In 2019 I started spinning yarn for a pair of two-end knitted sleeves. I have worked on and off on them since then, but now they are finally finished!
It started with some sweet locks of dalapäls wool I got from a shepherdess, Carina. She had collected the longest locks from several of her sheep and I got to buy them. I had been keen to knit a pair of two-end knitted sleeves and when I saw the locks I knew they would be the perfect candiates for the yarn.
Two-end knitting is a very old Scandinavian knitting technique where you use two strands of yarn and twist them around each other on the wrong side. This creates horisontal twisted ridges on the wrong side and makes the fabric very sturdy and wind-proof. You knit quite tightly with small circumference needles.
I choose to have the right side facing, which is traditional in Sweden. In Norway it seems to be more common with the wrong side facing, often for workwear garments and accessories.
It takes time
I have worked on these sleeves for a very long time. With long pauses obviously, but spinning the 430 grams of yarn that the sleeves required on a spindle does take time. I spun the yarn on a supported spindle from the tip end of lightly teased locks. Mainly in bed in the evenings before I went to sleep. It was the loveliest way to end the day.
The knitting technique in itself is slow too, and add to that 2 millimeter needles and a tight gauge. As always, I have knitted the sleeves parallel. I do not want to risk either a second sleeve syndrome or different sized sleeves due to different tensions.
Many a journey
The sleeves have accompanied me on many train journeys, to the farthest north in Sweden and down south to Austria. The journeys and my experiences are now forever knitted into the sleeves.
I cast on for the sleeves just before I went to a teaching gig at Sätergläntan back in 2019. Two-end knitting is the perfect train craft – it usually dosen’t take up very much space and the knitting is slow and mindful. As the yarn gets too twisten I hold it up and let the ball untwist the yarn. I remember a lady watching me on the train, smiling. When I readied myself to get off she approached me and asked if I was going to Sätergläntan and if I was two-end knitting. She said she was nearly blind, but she had recognized the motion I had made to untwist the yarn. She was of course a knitter too and had taken many courses at Sätergläntan herself.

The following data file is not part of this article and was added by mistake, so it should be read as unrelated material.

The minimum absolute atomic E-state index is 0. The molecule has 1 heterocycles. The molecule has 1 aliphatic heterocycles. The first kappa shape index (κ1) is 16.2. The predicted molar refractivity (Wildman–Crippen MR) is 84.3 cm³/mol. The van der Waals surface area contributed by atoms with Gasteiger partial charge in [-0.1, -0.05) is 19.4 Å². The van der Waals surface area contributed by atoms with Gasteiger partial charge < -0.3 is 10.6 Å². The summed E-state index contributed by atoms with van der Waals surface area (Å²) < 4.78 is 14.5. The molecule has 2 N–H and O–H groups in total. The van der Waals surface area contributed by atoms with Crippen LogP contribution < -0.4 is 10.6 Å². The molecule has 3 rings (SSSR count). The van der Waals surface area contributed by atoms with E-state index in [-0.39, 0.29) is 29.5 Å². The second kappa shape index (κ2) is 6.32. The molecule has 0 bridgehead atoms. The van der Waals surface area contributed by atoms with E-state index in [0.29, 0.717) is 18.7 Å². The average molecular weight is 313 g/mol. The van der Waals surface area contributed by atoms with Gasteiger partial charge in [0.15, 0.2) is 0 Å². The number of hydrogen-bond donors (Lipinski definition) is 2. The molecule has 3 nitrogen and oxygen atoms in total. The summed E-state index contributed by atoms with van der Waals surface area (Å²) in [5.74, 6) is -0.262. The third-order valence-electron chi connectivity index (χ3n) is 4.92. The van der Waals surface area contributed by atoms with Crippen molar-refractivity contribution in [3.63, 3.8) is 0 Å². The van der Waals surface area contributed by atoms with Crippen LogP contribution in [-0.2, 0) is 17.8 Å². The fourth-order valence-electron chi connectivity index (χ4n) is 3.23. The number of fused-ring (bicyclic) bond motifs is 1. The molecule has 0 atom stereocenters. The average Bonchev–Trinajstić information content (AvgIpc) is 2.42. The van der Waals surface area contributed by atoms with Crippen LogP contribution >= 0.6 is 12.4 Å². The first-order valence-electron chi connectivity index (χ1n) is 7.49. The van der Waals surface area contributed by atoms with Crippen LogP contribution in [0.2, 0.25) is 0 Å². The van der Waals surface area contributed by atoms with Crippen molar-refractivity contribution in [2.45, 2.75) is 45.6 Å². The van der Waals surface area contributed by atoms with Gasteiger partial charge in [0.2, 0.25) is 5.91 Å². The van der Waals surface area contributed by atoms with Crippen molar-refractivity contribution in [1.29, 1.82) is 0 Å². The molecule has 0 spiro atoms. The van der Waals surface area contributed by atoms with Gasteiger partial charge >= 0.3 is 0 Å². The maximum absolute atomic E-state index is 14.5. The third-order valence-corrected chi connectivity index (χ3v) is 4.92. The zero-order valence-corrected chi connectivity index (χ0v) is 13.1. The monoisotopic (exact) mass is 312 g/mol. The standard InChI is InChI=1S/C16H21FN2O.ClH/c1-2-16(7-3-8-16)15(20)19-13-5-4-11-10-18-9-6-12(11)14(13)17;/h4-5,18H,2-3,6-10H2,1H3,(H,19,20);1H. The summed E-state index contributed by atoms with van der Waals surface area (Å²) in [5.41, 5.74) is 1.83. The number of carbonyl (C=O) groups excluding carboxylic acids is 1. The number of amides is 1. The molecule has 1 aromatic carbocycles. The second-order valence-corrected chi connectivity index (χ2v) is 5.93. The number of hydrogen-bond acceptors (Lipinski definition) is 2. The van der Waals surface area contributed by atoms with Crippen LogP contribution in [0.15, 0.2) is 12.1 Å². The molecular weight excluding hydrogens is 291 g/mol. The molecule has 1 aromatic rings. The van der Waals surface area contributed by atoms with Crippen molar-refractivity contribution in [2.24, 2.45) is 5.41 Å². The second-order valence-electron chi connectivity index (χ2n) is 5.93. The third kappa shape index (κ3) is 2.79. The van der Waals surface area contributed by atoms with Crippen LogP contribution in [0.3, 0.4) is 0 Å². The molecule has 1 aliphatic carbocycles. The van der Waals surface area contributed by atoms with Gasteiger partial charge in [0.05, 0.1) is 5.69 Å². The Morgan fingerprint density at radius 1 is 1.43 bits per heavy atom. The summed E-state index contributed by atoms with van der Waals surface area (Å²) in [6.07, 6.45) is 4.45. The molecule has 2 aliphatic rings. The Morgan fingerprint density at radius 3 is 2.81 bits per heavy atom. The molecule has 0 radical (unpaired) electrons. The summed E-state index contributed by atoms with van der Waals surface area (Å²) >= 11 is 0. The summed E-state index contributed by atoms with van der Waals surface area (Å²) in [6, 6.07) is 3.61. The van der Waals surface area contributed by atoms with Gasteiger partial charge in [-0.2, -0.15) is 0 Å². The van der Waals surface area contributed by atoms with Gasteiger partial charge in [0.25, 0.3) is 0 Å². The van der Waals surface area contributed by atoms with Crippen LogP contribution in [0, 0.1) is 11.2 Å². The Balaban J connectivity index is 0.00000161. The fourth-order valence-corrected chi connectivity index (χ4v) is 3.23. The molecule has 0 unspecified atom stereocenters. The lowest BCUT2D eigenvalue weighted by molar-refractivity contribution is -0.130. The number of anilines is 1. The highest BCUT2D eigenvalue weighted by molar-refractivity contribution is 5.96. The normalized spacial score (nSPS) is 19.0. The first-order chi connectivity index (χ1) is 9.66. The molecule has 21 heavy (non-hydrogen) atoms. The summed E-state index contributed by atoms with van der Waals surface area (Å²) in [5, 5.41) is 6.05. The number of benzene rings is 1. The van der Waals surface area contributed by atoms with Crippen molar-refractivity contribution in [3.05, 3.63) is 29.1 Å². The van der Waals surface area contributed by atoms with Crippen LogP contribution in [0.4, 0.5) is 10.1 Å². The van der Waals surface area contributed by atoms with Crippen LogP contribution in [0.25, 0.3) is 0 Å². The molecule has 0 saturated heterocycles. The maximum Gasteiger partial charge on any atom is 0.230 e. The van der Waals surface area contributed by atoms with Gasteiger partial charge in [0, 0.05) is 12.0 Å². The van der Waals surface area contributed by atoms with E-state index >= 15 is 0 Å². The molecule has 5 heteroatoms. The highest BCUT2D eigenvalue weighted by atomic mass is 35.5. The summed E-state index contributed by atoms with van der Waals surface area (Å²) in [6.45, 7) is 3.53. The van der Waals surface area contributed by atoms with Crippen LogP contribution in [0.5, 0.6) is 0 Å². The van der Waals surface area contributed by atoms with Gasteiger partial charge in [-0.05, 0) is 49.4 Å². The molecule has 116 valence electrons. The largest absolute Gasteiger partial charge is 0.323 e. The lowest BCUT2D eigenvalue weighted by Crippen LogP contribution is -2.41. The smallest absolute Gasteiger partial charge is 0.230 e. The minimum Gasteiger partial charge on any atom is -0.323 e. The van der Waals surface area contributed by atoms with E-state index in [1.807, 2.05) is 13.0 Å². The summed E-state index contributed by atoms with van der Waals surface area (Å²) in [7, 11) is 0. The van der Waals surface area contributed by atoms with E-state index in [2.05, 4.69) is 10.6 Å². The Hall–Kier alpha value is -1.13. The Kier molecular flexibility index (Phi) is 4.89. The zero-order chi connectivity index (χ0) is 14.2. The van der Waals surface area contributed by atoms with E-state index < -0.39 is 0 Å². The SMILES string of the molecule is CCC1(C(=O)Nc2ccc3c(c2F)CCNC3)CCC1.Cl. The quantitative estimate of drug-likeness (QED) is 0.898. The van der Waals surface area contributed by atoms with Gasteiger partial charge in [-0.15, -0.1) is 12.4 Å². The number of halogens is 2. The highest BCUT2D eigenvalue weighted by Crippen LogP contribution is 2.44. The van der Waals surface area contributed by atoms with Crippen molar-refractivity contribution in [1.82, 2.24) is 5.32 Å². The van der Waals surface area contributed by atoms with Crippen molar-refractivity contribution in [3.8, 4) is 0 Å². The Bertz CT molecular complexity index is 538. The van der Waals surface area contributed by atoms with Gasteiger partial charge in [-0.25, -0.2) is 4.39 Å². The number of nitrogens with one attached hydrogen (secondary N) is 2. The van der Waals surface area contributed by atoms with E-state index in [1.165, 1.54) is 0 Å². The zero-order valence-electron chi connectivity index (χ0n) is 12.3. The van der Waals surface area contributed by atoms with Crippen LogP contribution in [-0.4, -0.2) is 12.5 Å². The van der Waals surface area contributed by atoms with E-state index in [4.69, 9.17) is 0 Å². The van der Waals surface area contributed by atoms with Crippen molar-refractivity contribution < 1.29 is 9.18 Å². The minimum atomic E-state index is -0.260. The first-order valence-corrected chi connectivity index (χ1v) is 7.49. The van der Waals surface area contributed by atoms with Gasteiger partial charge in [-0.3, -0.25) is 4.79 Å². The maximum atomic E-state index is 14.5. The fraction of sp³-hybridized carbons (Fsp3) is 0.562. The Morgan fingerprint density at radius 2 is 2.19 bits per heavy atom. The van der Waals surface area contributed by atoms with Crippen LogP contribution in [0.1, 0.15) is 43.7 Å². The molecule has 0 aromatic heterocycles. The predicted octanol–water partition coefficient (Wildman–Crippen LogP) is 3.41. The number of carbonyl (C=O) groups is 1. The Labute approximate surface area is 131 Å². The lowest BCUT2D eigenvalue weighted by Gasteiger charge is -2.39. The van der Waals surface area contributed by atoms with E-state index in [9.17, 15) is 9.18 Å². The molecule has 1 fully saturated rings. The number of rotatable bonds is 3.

Frogging and finding sheep
I had calculated the increasing of stitches, but as I approached the upper arms I realized the sleeves were a bit on the slim side. On the 2020 wool journey I asked the teacher Karin Kahnlund for advice and she said I should frog a large part of the sleeves and make more increases. For a long while I didn’t knit at all, the project didn’t sing to me at the time.
Eventually I did pick up the project and started the long journey to the upper arms, now with frogged yarn. It went quite well, until I realized I didn’t have enough yarn. I needed to find another sheep with the same staple length. I put the project aside again. Six months ago I did find my fleece – a lovely one from my dalapäls shepherd friend Lena’s ewe Nehne. I started spinning again. This time my heart sang. I had found a sweet spinning rhythm that moved me from winter to spring in a mindful flow.
I have been knitting on most of the coffee breaks at work since January, spinning at home on the couch. And suddenly, a couple of weeks ago I had reached the armholes. I wasn’t comfortable calculating the decreases for the sleeve caps on my own, so I looked for help. Luckily, Karin Kahnlund, one of the most skilled two-end knitters and knitting teachers in Sweden has her studio just a couple of kilometers from my house and she offers tuition twice a month.
I went to Karin’s place and found myself in the midst of five ladies and their two-end knitting projects and Karin walking between all of us and guiding us. She helped me calculate the decreases and gave me lots of feedback on my plans for the sleeves (which will be another post).
Cut the steeks
Two-end knitting is almost always done in the round. It is a lot easier than working back and forth. The back and forth method also results in stitches tilting in different directions. So her advice for me was to knit the sleeve cap decreases in the round and then cut the steeks.
I know cutting steeks works perfectly fine, but still, it’s totally nerve wrecking! I did finish the decreases and I did manage to cut the steeks without either fainting or ruining the sleeves. The shape of the sleeve caps looks really nice. All is as it should be.
Fulling and fluffing
To make the steeks a little more reliable I decided to full them slightly. I also wanted to make the wrong sides a little fluffier against my skin. So I dusted off my sweet waulking board, turned the sleeves inside out and worked them against the board. As a bonus the soap and the hot water helped clean the sleeves too. They were a bit dirty from all their adventures through the last four years.
I do have plans for a bodice to attach the sleeves to. I’m just not ready to share that yet. But I can tell you that it will be splendid! To be continued when it’s finished.
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